October 25, 2008
Bonding Day 5
Last night proved that I may not be 21 anymore, but I can still dance like I am!
At 8:30, Aliya picked me up in a taxi, and we headed to “Weekend,” one of the popular dance clubs in Uralsk. There we met her friend, Asel, who also speaks English. Asel means “sweet” in Kazakh, and she truly lives up to her name. She and Aliya were great hostesses for the evening.
Since it was early when we arrived, we sat at a table and hung out for awhile. People actually go to the club for dinner, so many were having meals. I had already had a light bite, so I just sat back and watched the scene. Instead of lounge chairs and couches, they had big wooden tables (kind of like fancy picnic tables), which people shared. When you ordered drinks, the waitress put out potato chips, peanuts, and some unidentifiable dried fish.
Ordering drinks in Kazakhstan is different from ordering them at home. You order drinks by the gram. I have no idea what a gram of alcohol equals. I just wanted a glass of Bailey’s on the rocks. I guess a full glass is 100 grams because that is what I got. The ice came in a bowl on the side, so I had to drop in the cubes. Since the glass and the Bailey’s were warm, the ice didn’t really help to make the drink cold.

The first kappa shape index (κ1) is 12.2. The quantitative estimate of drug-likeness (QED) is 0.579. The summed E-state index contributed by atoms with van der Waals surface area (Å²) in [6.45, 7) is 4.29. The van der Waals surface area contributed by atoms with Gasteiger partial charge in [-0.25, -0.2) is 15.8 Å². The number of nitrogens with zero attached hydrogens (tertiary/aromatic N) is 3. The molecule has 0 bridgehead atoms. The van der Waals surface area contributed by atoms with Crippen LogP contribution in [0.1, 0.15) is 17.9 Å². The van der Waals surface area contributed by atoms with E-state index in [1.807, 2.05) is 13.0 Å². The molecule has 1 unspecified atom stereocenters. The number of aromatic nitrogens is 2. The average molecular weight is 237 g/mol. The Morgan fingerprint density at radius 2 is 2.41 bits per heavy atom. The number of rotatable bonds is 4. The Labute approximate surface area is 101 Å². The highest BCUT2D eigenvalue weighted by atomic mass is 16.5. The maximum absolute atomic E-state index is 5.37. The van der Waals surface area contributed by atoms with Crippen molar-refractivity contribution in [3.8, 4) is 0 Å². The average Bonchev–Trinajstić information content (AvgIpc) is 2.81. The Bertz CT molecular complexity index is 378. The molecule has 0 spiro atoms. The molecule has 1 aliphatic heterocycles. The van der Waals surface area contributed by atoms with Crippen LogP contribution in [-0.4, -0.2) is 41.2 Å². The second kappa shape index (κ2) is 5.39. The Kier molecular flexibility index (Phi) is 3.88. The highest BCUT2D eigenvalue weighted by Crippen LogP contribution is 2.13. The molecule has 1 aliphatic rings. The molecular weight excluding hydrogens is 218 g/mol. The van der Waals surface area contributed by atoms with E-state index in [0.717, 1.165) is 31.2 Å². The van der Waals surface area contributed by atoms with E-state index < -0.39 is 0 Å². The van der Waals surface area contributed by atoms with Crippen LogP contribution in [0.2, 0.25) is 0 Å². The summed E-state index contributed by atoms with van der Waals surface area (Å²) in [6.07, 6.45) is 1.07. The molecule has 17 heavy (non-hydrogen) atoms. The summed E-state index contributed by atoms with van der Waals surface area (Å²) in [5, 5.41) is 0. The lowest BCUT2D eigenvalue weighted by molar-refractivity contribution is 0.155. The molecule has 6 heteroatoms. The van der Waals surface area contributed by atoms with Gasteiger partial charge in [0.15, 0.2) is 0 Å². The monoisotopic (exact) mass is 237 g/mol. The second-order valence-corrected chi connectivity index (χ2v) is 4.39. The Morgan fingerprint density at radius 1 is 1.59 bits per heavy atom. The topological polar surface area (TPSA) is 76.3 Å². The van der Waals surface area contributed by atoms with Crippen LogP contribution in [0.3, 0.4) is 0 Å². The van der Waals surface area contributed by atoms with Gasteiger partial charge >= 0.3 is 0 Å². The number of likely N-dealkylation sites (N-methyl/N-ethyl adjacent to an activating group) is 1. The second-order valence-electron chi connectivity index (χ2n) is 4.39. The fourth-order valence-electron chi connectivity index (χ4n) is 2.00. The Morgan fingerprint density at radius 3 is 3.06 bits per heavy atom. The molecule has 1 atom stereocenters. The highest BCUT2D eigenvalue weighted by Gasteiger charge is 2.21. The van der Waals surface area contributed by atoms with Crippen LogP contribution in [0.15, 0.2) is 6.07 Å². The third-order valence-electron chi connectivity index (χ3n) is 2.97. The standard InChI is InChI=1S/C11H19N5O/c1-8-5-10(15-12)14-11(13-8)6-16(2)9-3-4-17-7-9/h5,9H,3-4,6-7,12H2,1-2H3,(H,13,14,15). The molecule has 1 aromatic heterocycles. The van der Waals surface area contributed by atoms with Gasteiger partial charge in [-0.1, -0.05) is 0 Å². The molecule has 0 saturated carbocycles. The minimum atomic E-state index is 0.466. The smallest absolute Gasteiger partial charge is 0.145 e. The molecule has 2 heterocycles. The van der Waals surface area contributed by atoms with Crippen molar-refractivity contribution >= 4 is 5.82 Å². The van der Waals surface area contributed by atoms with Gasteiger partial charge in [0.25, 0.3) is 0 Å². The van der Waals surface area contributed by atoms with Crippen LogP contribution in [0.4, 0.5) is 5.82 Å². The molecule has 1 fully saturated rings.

People don’t usually order drinks by the glass. You order bottles. We met a group of girls, who had already ordered and consumed four bottles of vodka. I’m not sure how they were still standing, let alone dancing and having fun. I would have been sleeping under the table.
The music, which was selected by the DJ, was very contemporary and included many American tunes. I was amused that everyone knew the words to these songs in English, but I had never heard of them. Could it be the 20 year age difference? Nah! There was a big MTV-like screen, strobe lights and oversized speakers just like in the States. Many times women danced in groups, unless they were with their husbands or boyfriends. Aliya, Asel and I seemed linked up with this other group of women, and we danced up a storm. It was great fun, and I think I burned off all my calories from the whole day. Bonus!
One thing that I thought was extremely nice was that one of the girls dedicated a song to all the visitors to Kazakhstan. She wanted me to know that she was happy that I was visiting her country. How sweet!